May 2, 2014
While the federal minimum wage is not going to change anytime soon, state and local minimum wage rates are another story. How does a $15/hour minimum wage strike you? According to a Seattle activist it “reflects the attempts of business to water down what the working people want.” In this post, we will review: (1) federal minimum wage debate; (2) the local push in cities like Seattle to raise the minimum wage; and (3) the state-level pushback in Oklahoma to prohibit local adoption of minimum wages.
Federal minimum wage staying put
The federal minimum wage is $7.25/hour. It has not changed since 2009 and it is not likely to change anytime soon. That would be the end of the story if this were not mid-term election season.
This typically means that Congress is more gridlocked than usual as each party tries to develop talking points to rally the base and raise money by putting forth non-starter proposals. The Republicans raised this to an art form with their weekly votes to repeal the Affordable Care Act (46 times as of last October and I have lost track since then).
In that same spirit, the Democrats have timed their “rally point initiative” to occur during the election year. Specifically, Democrats are using the minimum wage as their point of attack. In February, President Obama issued an Executive Order that has the effect of raising the minimum wage that federal contractors must pay; effective January 1, 2015 the minimum wage will be $10.10/hour and it will be increased annually thereafter using a formula tied to the consumer price index (see Executive Order - Minimum Wage for Contractors). Further, a bill that would have raised the federal minimum wage to $10.10/hour failed in the United States Senate (see S.B. 2223, the so-called “Minimum Wage Fairness Act”).
Seattle more than doubling the federal minimum wage?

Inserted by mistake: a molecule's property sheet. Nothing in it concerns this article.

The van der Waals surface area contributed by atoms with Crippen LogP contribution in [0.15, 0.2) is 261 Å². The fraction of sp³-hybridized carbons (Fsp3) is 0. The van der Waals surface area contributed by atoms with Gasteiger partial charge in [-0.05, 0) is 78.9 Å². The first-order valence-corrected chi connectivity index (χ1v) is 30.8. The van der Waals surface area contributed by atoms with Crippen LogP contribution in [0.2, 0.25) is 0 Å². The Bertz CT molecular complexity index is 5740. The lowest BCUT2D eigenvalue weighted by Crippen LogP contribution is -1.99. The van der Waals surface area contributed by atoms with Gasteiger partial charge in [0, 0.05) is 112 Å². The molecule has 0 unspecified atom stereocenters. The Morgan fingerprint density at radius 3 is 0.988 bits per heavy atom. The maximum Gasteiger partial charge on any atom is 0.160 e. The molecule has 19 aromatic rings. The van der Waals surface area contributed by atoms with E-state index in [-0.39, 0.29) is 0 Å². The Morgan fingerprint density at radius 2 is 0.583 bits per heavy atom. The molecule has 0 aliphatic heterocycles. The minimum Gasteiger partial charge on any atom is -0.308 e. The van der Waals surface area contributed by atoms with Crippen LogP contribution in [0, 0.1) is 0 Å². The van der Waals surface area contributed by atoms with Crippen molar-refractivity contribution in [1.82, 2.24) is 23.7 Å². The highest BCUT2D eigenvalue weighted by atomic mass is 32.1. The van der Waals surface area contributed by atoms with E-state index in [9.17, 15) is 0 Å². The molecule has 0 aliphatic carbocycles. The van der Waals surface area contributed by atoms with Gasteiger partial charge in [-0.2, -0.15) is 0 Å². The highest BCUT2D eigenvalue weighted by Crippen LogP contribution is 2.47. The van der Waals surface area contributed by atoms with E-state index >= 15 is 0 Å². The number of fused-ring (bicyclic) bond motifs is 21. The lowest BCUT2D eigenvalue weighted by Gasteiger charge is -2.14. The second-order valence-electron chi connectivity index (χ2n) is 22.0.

Apparently, Seattle will have a $15.00/hour minimum wage within 3 to 7 years, depending on the size of the employer. Yesterday, Seattle Mayor Ed Murray announced what he describes as “the details of a broadly-supported plan to raise Seattle’s minimum wage to $15 per hour, the highest of any major city in the nation.” At $9.32/hour, the state of Washington already has the highest state minimum wage in the nation (see our September 30, 2013 Bullard Alert and the DOL’s state by state listing of minimum wage amounts).
While Seattle’s plan, if enacted as proposed, would take a number of years to reach full effect, there are a number of other cities that already have approved local minimum wages higher than the minimum wage being pursued on the federal level. These cities include:
$15.00/hour minimum wage in SeaTac, the city in which the Seattle-Tacoma Airport is located (effective January 1, 2014);
$10.66/hour minimum wage in Santa Fe, NM (effective March 1, 2014).
This is not a comprehensive list of local “tail wagging the dog” efforts to raise the minimum wage in states a city at a time.
The response – Republicans push for less local control
Because politics these days is all about sound bites, Republicans have spent a number of years using “local control” as a pushback against various federal programs. However, in light of the success that Democrats and organized labor has had in pushing minimum wage increases at the local level, we are beginning to see a bit of a rethink on the meaning of local.
Specifically, in Oklahoma a law went into effect last month that bars local minimum wage rates. The Oklahoma law provides that “no municipality or other political subdivision of this state shall establish a mandatory minimum number of vacation or sick leave days, whether paid or unpaid, or a minimum wage rate which an employer would be required to pay or grant employees.” Significantly, in addition to barring local minimum wage rates, the law also prohibits local sick time ordinances (like we have in Portland). In signing the bill into law, Oklahoma Governor Mary Fallin stated, “Mandating a minimum wage increase at the local level would drive businesses to other communities and states, and would raise prices for consumers."
We expect the minimum wage debate will continue to be prominent as we move through the summer towards the November elections.
The Bullard Edge